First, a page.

tion; and to be able to say, that Notwithstanding his gift of it promises to be at least equal speaking in an unknown tongue; to any of its predecessors in the notwithstanding the wonderful sphere of its circulation, and the miracles, attested by fis brethren extent of its usefulness. It conand sisters; notwithstanding all tains a considerable variety of he had seen or experienced or secular information, and a still heard of the gifts of trembling, greater variety of rnoral and reshaking,twitching, jirking,whirl- ligious instruction. Though some ing, leaping, jumping, dancing, expressions might have been cstamping, barking, mewing, mitted without loss, and the style crowing, shouting, groaning, cry- of several pieces might have ing, laughing, hissing, brushing, been better adapted to their pur. driving out evil spirits, rolling pose, yet as a whole, this little on the floor, running with hands manual is entitled to the particstretched out through bog and. ular regard of the friends of mire; notwithstanding the spell, virtue and religion, and ought, which had been thrown upon beyond question, to he preferred him, Mr. B. at length emerged to any other Almanac for gen. from his delusion. Happy eral use. It is replete with would it be for all the deluded fol. many solemn and momentous lowers of Ann Lee, if they would truths, which concern men as turn from her impious preten- immortal beings, and
beings, and which sions to the uncorrupted Gospel Christianity presses upon the of Jesus Christ.
conscience by the most awful Mr. B. is a plain man, but we sanctions. have read his book with much
news had reached them when over.
whelmed with anxiety; and the supContinued from p. 149.) ply relieved them from the necessity
of contracting new debts, in order to The Society for Promoting Christian maintain the many native laborers in Knosoledge (London) continue their the Tinavelly district, for which the exertions, at home and abroad. Their annual produce of Mr. Swartz's leg, last Report, containing an account of acy was insufficient. their proceedings during the year The progress of Christianity obliged which ended in March 1811, is en the missionaries to increase the num. riched with the correspondence of ber of their native teachers, to en. the Protestant Missionaries on the large the ald places of worship, and Coromandel coast.
to erect new ones. Their funds were The Rev. Messrs. Kolhoff and unable to meet all these expenses. Horst wrote from Tanjore, Jan, 30, The brethren at Tranquebar had ase 1810, that they had enjoyed many sisted, as much as was in their power, opportunities of preaching our holy but their
supplies were utterly insuf. religion to heathens and papists, and ficient. The want of Bibles, Testa. of inviting them to accept the grace ments, Psalters, and other religious of God as it is in Jesus. Among the books, was greater ihan the mission. different casts of natives, those ealled aries could describe. They wanted Telunger, are more inveterate against a printing press, and were very Christians ihan any other except the anxious to furnish every Protestant Brahmins, A man of this cast, ad. family with a copy of the Scriptures. mitted into the congregation some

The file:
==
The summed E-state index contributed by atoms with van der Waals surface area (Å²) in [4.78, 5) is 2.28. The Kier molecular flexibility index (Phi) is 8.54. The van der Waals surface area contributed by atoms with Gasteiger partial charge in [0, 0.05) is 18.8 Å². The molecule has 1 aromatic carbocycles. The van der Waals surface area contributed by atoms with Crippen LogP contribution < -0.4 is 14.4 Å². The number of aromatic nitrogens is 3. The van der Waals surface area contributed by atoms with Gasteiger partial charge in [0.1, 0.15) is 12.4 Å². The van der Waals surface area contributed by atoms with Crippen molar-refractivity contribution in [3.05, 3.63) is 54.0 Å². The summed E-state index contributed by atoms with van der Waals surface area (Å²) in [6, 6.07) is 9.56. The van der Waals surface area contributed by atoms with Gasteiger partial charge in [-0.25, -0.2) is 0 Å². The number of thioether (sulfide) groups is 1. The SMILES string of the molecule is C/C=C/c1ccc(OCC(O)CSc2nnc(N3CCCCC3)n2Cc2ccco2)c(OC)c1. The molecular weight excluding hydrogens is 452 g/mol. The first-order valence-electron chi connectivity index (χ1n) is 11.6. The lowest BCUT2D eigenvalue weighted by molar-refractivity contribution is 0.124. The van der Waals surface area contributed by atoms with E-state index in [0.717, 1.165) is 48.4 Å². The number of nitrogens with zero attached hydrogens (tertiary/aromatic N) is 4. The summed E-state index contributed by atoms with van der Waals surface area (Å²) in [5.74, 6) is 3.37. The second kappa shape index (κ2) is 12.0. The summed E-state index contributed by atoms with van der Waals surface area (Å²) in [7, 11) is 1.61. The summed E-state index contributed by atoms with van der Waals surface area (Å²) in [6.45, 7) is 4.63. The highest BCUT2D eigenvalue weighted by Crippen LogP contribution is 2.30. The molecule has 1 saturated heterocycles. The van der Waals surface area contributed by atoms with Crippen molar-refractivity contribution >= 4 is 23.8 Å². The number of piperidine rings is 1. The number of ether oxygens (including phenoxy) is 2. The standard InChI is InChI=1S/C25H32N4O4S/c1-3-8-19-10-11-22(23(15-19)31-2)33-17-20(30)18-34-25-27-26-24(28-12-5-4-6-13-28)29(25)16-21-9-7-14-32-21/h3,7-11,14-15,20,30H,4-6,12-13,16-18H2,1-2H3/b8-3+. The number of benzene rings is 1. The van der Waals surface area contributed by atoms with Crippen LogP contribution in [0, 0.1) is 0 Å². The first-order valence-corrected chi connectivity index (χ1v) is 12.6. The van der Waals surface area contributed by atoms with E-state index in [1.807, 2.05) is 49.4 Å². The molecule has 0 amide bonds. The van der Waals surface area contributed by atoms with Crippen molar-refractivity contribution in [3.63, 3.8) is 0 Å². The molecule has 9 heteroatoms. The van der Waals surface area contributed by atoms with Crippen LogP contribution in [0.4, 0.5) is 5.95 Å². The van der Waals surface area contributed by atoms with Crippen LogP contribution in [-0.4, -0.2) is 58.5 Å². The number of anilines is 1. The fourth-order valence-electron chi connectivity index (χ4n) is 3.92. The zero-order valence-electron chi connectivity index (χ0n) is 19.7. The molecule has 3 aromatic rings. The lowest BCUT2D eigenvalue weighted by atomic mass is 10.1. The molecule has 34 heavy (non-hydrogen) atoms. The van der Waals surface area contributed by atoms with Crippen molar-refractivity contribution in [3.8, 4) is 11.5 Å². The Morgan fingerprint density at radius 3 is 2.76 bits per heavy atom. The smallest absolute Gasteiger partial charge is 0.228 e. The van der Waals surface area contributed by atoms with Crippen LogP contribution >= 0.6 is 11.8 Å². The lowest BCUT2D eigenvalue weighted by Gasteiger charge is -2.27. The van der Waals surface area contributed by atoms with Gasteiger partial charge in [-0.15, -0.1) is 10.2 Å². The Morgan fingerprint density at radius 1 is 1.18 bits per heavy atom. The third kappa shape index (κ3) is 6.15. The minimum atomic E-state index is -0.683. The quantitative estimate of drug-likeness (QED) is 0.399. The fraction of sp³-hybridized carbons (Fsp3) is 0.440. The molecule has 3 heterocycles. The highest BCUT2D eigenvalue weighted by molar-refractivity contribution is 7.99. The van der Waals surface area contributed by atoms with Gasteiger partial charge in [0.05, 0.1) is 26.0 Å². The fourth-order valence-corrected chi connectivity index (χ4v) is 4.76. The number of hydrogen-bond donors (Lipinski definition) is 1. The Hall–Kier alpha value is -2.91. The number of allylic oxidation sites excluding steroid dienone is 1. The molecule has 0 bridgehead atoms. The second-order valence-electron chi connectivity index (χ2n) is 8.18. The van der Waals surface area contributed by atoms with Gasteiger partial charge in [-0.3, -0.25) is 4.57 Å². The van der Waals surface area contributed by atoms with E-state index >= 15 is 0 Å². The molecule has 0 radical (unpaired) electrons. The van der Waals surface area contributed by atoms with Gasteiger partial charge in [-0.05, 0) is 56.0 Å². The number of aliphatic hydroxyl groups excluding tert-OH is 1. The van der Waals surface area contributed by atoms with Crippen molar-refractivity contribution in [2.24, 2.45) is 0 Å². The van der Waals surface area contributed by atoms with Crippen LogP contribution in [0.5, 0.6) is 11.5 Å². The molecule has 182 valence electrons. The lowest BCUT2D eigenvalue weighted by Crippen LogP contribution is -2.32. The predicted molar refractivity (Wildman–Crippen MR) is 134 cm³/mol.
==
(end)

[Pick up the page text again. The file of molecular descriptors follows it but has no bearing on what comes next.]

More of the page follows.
In a letter dated Aug. 29th, 1810, years since, had evinced the sincerity it becomes the melancholy duty of of his professions, not only by leading Mr. Kolhoff to inform the Society of a Christian life under many sufferings, the death of his brother and com. but by his endeavors to convert ins panion in labors, wie Rev. Mr, Horst, family to Christianity; in which he He had been eighteen years a servant has happily succeeded.
of the mission, and four years one of Among the deaths which were the Society's missionaries. The learn. greatly regretted, were those of two ing and abilities of this worthy man, native catechists, who had been con. his ardent desire to prove useful, the verted from paganism and trained up fervor and delight with which he and employed as teachers by Mr. ever pursued bis work, and the essenl. Swartz. Tbeir names were Dhewa. tial services he had rendered the ragayam and Areelappen. They were mission, had given Mr. Kolboff great greatly respected both by heathens cause to lament so early and unexe and Christians, on account of their 'pected a death, which had deprived piety, prudence, and zeal. The na the inission of a faithful pastor, and a live preacher Sattianaden was contin numerous family of a kind and affece uing his labors, and faithfully preach. tionate parent and husband. His suf. ing Christ
among believers and unbe. ferings had been very severe; but he lievers. The number of communi. endured them with the patience and cants had greatly increased.
firmness of a Christian, His humble The missionaries acknowledge with submission to the will of God was gratitude the mercy of God in inclin. truly awakening, and the peace he ing the Court of Directors to raise enjoyed to his last breath was a lively their allowance for the schools from example of the inestimable happiness 500 to 1200 pagados, annually." The which attends a life of godliness.
Mr. Kolboff asks the Society to * A pagoda on the Coromandel coast permit the ordination of more native k worik about two collars.
preachers and to grant them salaries,